Since founding I/O Advisory Services, my mission has been to support the Building of Resilient Careers and Organizations. I consider resilience to be an essential ingredient for career development, and career management, and my HR services or it wouldn’t have such a prominent place on my business cards or on my website. It’s also why one of my favourite plants are ferns – they are super hardy and resilient, even without a lot of water or sunlight they seem to survive.
We all experience twists and turns, ups and downs, in our personal lives and our careers. From everyday challenges to more traumatic, impactful events, nobody gets through life unscathed. That’s why I talk so much about building resiliency, especially when it comes to your career. While resilience helps us “bounce back” from difficult challenges, it can also provide us with opportunities to grow.
Being resilient doesn’t mean you won’t experience distress. Almost anyone who reaches their 30s or beyond has also likely experienced major emotional pain and stress. But difficult circumstances don’t have to determine the outcome of your life or career. Resilience helps you get through difficult circumstances and it also empowers you to grow and become a better version of yourself along the way.
Like building any skill or productive habit, building resiliency takes time and deliberate intention. To help build your capacity for resilience, take a look at these strategies:
Impostor Syndrome — There’s nothing fake about how it makes you feel. Imposter Syndrome is a widely recognized problem that affects 60% – 70% of us at some point. It is even experienced by individuals who have had significant success. However, to help change your mindset and build resiliency, there are ways that you can cope when the Impostor Syndrome is having a negative impact on you. For people who are atypical within their role for one reason or another (e.g., they are a woman in STEM, have a disability, or they are Black, Indigenous, or person of colour in a typical North American organization) here are some additional things to keep in mind to conquer the Impostor Syndrome when you’re an outlier.
The Power of a Growth Mindset — Why do some people succeed when others don’t, and what elements are within our control to help foster our success? People who believe in a fixed mindset believe their basic qualities, like their intelligence or talent, are fixed traits. Those who believe in a growth mindset believe that their most basic abilities can be developed through dedication and hard work—brains and talent are just the starting point. What do you think?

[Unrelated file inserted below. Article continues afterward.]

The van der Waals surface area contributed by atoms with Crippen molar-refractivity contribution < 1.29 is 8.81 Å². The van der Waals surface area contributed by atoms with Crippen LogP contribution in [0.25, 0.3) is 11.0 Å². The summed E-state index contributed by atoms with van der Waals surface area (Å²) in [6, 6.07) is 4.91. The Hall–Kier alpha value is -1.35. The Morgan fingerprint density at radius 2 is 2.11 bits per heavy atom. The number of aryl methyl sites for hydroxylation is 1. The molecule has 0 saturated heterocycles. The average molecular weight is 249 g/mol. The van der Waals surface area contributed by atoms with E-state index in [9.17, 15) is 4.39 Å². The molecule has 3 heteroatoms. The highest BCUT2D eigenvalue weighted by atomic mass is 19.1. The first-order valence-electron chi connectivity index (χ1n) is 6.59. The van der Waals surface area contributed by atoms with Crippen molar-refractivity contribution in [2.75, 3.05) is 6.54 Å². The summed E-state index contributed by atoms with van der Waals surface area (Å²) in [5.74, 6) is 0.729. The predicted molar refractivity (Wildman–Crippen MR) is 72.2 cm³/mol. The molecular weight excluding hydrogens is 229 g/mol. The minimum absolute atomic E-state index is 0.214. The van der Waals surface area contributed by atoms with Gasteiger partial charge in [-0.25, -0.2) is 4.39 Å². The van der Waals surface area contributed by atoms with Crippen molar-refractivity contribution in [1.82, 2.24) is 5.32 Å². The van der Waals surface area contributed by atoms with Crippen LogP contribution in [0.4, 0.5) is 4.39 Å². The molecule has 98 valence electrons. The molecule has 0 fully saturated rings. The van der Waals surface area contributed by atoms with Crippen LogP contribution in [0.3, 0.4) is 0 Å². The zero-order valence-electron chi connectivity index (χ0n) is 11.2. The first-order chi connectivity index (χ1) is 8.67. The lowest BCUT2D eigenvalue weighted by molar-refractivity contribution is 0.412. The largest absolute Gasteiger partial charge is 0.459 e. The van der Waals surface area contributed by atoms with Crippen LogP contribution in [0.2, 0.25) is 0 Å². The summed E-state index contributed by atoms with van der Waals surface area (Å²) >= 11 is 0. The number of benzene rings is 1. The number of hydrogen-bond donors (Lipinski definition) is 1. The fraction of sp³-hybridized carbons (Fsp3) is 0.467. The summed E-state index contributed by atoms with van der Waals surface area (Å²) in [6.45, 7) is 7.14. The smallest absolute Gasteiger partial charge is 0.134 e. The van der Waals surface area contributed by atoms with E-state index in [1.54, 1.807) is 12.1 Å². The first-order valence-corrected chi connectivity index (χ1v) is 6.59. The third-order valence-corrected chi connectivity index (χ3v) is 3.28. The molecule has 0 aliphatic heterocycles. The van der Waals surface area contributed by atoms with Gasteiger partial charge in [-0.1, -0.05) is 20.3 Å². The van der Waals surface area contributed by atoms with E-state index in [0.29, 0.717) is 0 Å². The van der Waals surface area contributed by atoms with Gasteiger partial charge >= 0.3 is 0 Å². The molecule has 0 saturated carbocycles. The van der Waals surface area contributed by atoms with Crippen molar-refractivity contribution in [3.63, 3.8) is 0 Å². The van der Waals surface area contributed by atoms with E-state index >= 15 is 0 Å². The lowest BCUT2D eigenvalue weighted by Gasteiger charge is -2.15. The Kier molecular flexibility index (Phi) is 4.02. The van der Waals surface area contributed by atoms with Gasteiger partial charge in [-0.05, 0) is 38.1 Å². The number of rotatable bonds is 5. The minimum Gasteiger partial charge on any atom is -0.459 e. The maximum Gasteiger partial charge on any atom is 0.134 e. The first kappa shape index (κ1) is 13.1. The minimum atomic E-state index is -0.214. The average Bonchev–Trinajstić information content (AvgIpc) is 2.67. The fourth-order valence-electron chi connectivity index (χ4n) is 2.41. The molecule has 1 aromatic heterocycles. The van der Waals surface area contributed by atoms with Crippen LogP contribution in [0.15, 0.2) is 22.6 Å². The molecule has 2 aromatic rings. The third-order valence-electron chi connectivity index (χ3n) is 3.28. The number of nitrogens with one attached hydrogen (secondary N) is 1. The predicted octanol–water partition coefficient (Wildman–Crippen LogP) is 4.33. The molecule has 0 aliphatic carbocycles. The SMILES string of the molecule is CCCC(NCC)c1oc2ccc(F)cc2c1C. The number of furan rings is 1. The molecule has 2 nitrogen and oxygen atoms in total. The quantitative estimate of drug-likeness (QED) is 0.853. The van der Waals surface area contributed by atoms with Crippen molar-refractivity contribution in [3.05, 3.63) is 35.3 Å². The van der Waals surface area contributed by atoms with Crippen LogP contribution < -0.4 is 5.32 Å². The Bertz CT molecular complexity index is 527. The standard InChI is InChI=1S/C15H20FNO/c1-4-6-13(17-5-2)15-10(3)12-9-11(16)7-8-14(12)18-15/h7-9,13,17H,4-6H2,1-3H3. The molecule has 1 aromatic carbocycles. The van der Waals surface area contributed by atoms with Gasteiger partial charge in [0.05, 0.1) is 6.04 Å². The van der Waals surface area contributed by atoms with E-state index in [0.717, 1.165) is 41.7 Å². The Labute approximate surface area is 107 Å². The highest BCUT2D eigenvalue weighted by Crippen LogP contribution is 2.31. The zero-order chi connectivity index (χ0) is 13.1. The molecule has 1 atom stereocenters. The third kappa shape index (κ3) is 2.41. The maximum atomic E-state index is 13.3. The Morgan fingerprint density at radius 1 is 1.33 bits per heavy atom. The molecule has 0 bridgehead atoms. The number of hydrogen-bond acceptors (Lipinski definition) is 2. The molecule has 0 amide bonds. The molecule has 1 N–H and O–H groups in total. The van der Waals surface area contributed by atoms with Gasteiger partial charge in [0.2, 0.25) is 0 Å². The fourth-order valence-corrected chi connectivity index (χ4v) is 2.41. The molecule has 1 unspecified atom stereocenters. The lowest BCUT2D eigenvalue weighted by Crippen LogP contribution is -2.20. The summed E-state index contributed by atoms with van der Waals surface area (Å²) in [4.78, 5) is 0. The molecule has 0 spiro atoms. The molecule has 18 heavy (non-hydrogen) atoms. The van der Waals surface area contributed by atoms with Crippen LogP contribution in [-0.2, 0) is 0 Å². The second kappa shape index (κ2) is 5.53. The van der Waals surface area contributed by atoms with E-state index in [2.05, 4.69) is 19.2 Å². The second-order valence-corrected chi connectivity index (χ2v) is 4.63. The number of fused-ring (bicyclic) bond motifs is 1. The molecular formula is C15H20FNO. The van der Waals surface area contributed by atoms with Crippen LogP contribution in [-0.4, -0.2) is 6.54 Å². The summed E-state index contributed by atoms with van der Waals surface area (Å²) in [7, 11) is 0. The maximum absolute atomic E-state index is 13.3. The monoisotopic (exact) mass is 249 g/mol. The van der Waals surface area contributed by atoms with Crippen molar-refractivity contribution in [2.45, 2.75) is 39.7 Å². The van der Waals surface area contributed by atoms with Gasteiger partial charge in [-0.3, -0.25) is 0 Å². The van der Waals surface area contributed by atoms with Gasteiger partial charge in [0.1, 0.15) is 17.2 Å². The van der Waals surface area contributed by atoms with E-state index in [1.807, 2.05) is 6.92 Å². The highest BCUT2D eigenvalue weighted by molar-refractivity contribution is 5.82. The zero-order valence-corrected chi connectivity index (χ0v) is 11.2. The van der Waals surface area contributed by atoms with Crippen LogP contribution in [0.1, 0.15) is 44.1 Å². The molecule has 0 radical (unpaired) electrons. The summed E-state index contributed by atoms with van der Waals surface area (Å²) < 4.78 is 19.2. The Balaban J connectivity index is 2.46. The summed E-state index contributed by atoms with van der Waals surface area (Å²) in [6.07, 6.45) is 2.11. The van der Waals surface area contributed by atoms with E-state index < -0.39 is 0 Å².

Positivity is Your Best Action — As an HR Consultant, Executive Coach, Career Coach, and parent I try hard to make the best out of challenging situations. With that said, I agree that some things are hard to put a positive spin on. I don’t have a crystal ball to see how things will end up, but I do have experience in knowing that being despondent and negative isn’t the (long term) answer. Being positive or staying optimistic aren’t passive words to me. Rather, I have seen how times of disappointment and challenge can really be a signal to act and keep trying to make changes … however small.
Resilience and Careers – What’s the Big Deal? — Resilience is not a trait that people either have or do not have. It involves behaviours, thoughts, and actions that anyone can learn and develop. There are many aspects of resiliency when it comes to your career, which you can read about in this blog post.
Resilience – If You Don’t Think You Have It, You Can Get It — Thankfully, we don’t have a fixed amount of resilience; it’s something that we can learn and develop. “Resilience is like a muscle, it can be built-up” as noted by Psychology Professor Adam Grant and Facebook COO Sheryl Sandberg in their book Option B: Facing Adversity, Building Resistance and Finding Joy. Learn about the four things they say you can do to build resilience.
Networking for Resilience — Networking isn’t about attending events and rushing around having conversations where you try to impress others by explaining what you do and why your product or service is the best. Instead, it’s about establishing genuine connections that you can follow up on and nurture over time into meaningful and mutually beneficial professional relationships. See more about how to network sincerely here.
If you’re contemplating any work-related changes or improvements, I invite you to reach out today for a free and confidential initial phone consultation by phone, email, or via direct message on Twitter, Facebook or LinkedIn.
More than career coaching, it’s career psychology®.
I/O Advisory Services – Building Resilient Careers and Organizations.™